Mozilla foundation has announced a $25 Firefox OS phone in the WMC this year. With this super low price tag and when the OS is more mature, I can see Firefox OS may get a place in this smartphone war. At least it has better chance to survive than Blackberry OS and Windows Phone.

My ZTE Open is now officially the guest phone in the house with a 7-11 pre-paid SIM card. It’s good to have a spare phone laying around for my parents or anyone visiting Vancouver.

Canon imageFORMULA DR-C125 Document Scanner

I had used many scanners in the past. My first scanner was a flatbed, I rarely use it since it is so inconvenient to use as I can only scan one page at a time. The second scanner was an all-in-one printer that comes with a scanner and a document feeder. The document feeder is handy but the scanning speed is quite slow, so I don’t use it very often too. Finally I got a document scanner, it is not a typical consumer scanner, it’s intended for small business market.

There are not many choices of document scanner out there, pretty much either Canon or Fujitsu. Both of them are equally good, both of them have very similar features and speed. The only reason I buy the Canon DR-C125 is because it is on sales at Amazon. The document feeder can hold 30 pages, it can scan up to 25 pages per minute and most important of all, it scans both sides at the same time. It so fast that it is actually faster than the big chunky photocopier-scanner at my office. The feeder also has a single sheet straight path to scan cards or thick paper. The only draw back of this scanner is it can’t scan books, so I still keep my all-in-one printer around just in case I need to scan a few pages from a book. Another down side of this scanner is the resolution, it only has 600dpi, more than enough when scanning documents, but when scanning photo the resolution is always higher the better.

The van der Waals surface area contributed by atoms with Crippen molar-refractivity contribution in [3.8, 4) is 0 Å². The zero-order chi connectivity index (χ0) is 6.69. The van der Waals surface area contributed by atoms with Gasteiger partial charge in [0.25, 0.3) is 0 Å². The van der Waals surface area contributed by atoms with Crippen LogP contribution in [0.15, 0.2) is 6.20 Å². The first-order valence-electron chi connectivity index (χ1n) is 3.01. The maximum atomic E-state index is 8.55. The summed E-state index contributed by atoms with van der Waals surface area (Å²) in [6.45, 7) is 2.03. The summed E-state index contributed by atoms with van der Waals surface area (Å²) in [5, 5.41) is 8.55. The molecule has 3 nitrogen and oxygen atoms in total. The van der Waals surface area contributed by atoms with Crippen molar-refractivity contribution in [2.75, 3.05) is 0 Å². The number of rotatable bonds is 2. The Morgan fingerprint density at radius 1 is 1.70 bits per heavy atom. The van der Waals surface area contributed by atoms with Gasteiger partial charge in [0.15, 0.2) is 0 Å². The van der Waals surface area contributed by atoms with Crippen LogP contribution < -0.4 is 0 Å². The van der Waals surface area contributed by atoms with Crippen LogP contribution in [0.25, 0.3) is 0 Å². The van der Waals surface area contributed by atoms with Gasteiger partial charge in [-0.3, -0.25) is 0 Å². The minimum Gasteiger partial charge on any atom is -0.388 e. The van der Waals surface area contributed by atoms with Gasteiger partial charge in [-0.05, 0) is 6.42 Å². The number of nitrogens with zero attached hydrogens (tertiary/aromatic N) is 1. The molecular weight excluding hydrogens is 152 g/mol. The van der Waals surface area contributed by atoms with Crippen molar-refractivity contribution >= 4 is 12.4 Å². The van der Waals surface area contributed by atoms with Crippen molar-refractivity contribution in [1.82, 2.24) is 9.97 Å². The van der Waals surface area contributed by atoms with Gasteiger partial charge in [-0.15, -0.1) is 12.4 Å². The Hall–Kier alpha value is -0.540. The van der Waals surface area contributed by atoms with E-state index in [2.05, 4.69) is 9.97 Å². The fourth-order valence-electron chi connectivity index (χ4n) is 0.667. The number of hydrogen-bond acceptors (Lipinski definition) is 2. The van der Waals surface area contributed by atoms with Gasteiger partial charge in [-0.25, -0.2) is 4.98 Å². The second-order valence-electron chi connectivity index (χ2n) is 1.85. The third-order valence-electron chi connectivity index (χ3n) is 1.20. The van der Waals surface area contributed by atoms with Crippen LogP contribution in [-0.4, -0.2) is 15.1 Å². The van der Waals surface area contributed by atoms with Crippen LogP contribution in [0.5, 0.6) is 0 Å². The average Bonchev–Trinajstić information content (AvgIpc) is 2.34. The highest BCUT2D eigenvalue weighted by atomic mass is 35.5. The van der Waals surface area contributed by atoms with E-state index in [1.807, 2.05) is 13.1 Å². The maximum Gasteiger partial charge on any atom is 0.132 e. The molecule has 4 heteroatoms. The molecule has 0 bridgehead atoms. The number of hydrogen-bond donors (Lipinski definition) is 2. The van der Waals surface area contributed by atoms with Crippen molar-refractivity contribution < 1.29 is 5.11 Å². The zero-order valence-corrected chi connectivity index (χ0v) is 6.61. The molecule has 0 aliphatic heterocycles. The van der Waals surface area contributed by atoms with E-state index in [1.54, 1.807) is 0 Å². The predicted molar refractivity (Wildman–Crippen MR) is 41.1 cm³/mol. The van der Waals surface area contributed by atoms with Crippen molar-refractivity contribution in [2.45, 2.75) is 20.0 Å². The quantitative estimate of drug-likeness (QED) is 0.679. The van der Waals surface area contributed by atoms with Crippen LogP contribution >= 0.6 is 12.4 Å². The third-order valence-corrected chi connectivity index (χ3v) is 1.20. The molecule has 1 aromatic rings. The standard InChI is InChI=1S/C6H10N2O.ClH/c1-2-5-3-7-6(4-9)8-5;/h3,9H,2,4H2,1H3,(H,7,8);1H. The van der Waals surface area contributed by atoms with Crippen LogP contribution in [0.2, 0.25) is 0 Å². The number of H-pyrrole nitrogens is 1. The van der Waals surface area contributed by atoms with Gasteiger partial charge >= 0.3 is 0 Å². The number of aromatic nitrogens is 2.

Since I got this scanner, I start to digitize everything, turning my home into a paperless home. I like receiving paper bills but they take up lots of storage space, scan them. I have many old lecture notes that is probably useless but I don’t want to throw them away just in case I need some reference, scan them. Pat also digitized her sheet music library and get rid of 3 big boxes of paper. Moreover using a tablet to read sheet music is more convenient than carry around a big binder full of sheet music.

Oracle Virtual Box